RAPstation Exclusive Interview Pt. I: G Perico

Hailing from the rough streets of South Central Los Angeles, burgeoning artist G Perico really saw music as his only salvation. At 29 years old, the Jheri curl-sporting G-Funk rapper is finally getting noticed by not only his peers, but also industry tastemakers. From his 2015 breakout single “G-Shit” to his latest album, All Blue, he doesn’t shy away from his gang affiliation and stays true to exactly who he is. While Perico’s music is in the same vein as gangster rappers like Eazy-E, N.W.A, Ice Cube and Snoop Dogg, he manages to put his own unique spin on the G-funk sound, and give it a freshness perfectly suited for the new millennium. 


As he was dipping out of his ‘hood, Perico had some time to talk Jheri curls, “South Central” and racing cars with fellow West Coast MC Jay 305 in Part I of the RAPstation interview. 


RAPstation (Kyle Eustice): You’re one of my favorite West Coast rappers to emerge in recent memory. 


G Perico: Thank you for appreciating what I do. You just got my day started right. My confidence is up. 


It should be. You grew up in South Central Los Angeles. Where did you go to high school? 


I went to a few different high schools like Washington and Westchester, but I only went to those schools for a couple days. I was in juvenile hall and youth camps a lot — stuff like that. 


Now that you’re becoming more known, who’s on your radar in terms of who you’d want to work with? 


Man, I’m a fan of everybody. The average rapper probably wouldn’t even say that, but I’m a fan of damn near everybody’s music, so there’s probably isn’t anybody I wouldn’t want to collaborate with right now — unless I meet them in person and they just like a fuckin dick head or a bitch ass nigga and I don’t want to fuck with them. There’s a lot of people I haven’t met yet and I don’t know they character and shit, so I don’t know if we gonna vibe. I’m down with the people I’ve already collaborated with like Nipsey [Hustle] and Cardo, I want to do a project with Cardo really and he’s a producer. Off the top off my head, there’s not too many artists I know personally so I don’t want to jump the gun since I haven’t met ‘em yet.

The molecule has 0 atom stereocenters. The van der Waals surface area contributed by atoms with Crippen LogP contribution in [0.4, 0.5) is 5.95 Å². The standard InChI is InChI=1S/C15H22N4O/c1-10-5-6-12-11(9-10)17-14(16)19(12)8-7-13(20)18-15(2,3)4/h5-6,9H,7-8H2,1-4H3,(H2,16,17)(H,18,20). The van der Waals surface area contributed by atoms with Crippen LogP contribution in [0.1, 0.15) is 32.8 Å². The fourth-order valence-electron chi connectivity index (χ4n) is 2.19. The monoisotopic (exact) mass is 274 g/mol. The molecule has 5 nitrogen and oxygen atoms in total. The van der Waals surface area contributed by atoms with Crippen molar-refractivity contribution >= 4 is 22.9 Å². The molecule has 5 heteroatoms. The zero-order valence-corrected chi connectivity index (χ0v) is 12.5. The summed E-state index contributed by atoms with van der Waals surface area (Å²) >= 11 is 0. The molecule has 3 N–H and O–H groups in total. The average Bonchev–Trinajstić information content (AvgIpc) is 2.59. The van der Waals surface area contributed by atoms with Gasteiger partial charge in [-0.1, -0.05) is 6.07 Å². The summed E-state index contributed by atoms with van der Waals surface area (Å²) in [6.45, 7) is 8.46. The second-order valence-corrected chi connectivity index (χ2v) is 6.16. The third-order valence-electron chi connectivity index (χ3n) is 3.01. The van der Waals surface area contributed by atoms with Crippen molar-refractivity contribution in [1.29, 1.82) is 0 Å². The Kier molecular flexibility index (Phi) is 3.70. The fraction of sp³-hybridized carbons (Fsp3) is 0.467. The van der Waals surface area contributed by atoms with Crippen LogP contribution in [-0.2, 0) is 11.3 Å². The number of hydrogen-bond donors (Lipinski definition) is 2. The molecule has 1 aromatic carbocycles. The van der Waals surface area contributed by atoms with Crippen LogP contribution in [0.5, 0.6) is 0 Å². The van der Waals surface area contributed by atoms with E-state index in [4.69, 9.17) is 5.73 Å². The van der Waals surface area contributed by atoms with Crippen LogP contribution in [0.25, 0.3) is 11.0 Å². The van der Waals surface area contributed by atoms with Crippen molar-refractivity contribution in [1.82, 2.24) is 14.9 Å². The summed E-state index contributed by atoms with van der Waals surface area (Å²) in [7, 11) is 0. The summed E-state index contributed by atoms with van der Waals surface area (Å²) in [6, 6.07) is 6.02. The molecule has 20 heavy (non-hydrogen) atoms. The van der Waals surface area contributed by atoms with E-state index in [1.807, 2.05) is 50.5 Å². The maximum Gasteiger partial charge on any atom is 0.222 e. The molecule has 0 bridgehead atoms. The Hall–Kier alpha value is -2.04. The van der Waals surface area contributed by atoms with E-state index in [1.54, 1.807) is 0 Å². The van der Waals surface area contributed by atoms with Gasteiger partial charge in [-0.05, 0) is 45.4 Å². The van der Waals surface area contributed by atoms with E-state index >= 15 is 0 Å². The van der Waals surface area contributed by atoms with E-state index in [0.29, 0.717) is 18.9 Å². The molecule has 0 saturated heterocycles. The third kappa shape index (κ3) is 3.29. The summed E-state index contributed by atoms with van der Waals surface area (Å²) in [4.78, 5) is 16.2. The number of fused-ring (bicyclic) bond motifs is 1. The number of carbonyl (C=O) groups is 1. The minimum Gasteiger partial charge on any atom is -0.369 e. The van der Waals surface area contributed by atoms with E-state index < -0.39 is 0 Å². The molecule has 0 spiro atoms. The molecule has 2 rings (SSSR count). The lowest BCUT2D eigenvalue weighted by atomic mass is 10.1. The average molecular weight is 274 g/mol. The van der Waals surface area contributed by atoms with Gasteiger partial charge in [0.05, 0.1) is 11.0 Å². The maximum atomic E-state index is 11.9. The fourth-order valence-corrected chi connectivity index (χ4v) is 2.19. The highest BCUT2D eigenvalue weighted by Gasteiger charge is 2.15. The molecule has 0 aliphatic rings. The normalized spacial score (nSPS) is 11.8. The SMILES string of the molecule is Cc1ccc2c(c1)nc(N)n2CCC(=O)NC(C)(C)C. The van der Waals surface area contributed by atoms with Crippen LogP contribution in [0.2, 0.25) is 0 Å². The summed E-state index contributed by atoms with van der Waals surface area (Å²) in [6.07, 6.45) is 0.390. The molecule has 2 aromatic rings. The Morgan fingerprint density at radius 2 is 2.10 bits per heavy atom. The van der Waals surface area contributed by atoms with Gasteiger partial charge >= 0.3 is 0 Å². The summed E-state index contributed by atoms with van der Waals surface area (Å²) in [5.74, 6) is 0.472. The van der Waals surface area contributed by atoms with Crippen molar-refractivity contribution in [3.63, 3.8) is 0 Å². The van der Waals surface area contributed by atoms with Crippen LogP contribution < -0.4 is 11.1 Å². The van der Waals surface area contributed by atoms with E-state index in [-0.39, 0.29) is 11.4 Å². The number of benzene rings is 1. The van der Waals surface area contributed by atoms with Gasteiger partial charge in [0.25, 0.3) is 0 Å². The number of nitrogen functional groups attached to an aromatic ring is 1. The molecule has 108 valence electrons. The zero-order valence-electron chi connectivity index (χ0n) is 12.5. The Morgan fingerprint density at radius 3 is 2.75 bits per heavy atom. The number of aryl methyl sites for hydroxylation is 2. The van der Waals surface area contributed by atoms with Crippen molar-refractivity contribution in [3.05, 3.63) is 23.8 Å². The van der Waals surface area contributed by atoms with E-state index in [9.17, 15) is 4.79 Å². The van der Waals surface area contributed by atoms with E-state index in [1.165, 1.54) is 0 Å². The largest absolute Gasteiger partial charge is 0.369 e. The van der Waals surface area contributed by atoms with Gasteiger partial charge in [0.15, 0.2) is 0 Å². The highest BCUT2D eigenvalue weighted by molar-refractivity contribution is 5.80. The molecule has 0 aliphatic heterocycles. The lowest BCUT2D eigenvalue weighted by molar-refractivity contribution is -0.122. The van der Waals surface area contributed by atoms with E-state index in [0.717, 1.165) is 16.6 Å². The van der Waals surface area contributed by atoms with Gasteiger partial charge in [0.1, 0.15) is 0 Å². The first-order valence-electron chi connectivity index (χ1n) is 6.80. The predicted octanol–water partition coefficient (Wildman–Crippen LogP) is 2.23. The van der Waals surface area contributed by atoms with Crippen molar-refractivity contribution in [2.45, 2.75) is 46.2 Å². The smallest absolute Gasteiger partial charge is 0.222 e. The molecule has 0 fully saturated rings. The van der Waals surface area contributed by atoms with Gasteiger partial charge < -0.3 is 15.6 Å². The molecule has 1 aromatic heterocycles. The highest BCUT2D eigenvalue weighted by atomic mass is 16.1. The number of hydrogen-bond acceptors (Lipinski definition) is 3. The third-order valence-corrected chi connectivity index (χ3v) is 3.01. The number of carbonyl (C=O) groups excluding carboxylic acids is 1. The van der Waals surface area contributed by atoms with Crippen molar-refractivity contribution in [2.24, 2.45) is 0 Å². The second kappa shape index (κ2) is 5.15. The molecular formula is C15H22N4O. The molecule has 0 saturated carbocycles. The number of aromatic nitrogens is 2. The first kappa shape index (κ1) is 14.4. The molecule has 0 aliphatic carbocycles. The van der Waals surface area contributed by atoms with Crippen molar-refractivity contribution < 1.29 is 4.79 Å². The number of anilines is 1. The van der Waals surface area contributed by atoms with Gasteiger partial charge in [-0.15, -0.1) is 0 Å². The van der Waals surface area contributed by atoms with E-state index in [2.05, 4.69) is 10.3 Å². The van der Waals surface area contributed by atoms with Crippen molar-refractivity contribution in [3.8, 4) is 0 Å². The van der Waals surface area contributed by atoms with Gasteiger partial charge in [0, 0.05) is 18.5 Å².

Do you think your Jheri curl gets you more attention? 


It has. The crazy thing — I was banking on the music; I wasn’t even thinking about my hair. From my side of town, of course, there’s no younger dudes doing it. It’s still a lot of older dudes and OGs that have a curl. To me, in my head, it wasn’t really something out of the ordinary, especially when there’s people running around with purple mohawks and shit like that. It’s pretty much my self-expression. A lot of people find it funny or they like it. 

I like the cover of All Blue with curlers. That was cool. 




One of my favorite tracks is “South Central.” If you had to pick one, what would you consider your breakout song? 


What just started getting me noticed among tastemakers and people in the industry is a song called “G-Shit.” That kind of like opened me up to the industry like, ‘Alright, he’s here.’ It’s still kind of like the ‘dude with the Jheri curl’ though. I work so hard on this music, so when they say ‘G Perico, the dude with Jheri curl,’ now they gonna say ‘G Perico, the nigga that make tight ass music.’ 


‘South Central’ is definitely one of my favorite records, too. I had been working on that hook for a minute. I had so many people try to come in and do that ‘East Coast nigga/West Coast nigga,’ so I did it myself. All them vocals was me and I had AD do a background vocal in it, too. I would have had him do a verse, but he’s from Compton so it wouldn’t make sense with him rapping about South Central. It was dope how it came together. I sent it to Jay 305 and the cray thing is, me and him had been chillin’ that whole week, but we was in friendly competition with everything He’d pull up and be like, ‘Nigga you wanna race?’ We racin' cars, and we racin’ out of Nipsey’s studio one night and almost got caught by the police.


What kind of car were you driving? 

Grand coupe BMW and he was in a Challenger. 


Did you beat him or what? 


As soon we start taking off, I start getting ahead and then the cops came around the corner, and everybody got loose. Next day, I sent them the ‘South Central’ record, but he sent it back — no bullshitting — 30 minutes later with the verse. When I heard it, I was like, ‘Yeah this is the record I want to come out swinging with and I gotta perform it everywhere I go.’


It’s got twice as many views as ‘G-Shit.’ Looks like you’re just getting more and more noticed. 


Definitely. I’m just enjoying the process. 

Rightfully so. Next year, we’ll probably be having a different conversation. 


That’s dope. That’s more motivation right there. I’m about to get up here and get to work, so it’s good to hear that on a Friday morning. 

Photo credit: Ian Goodwin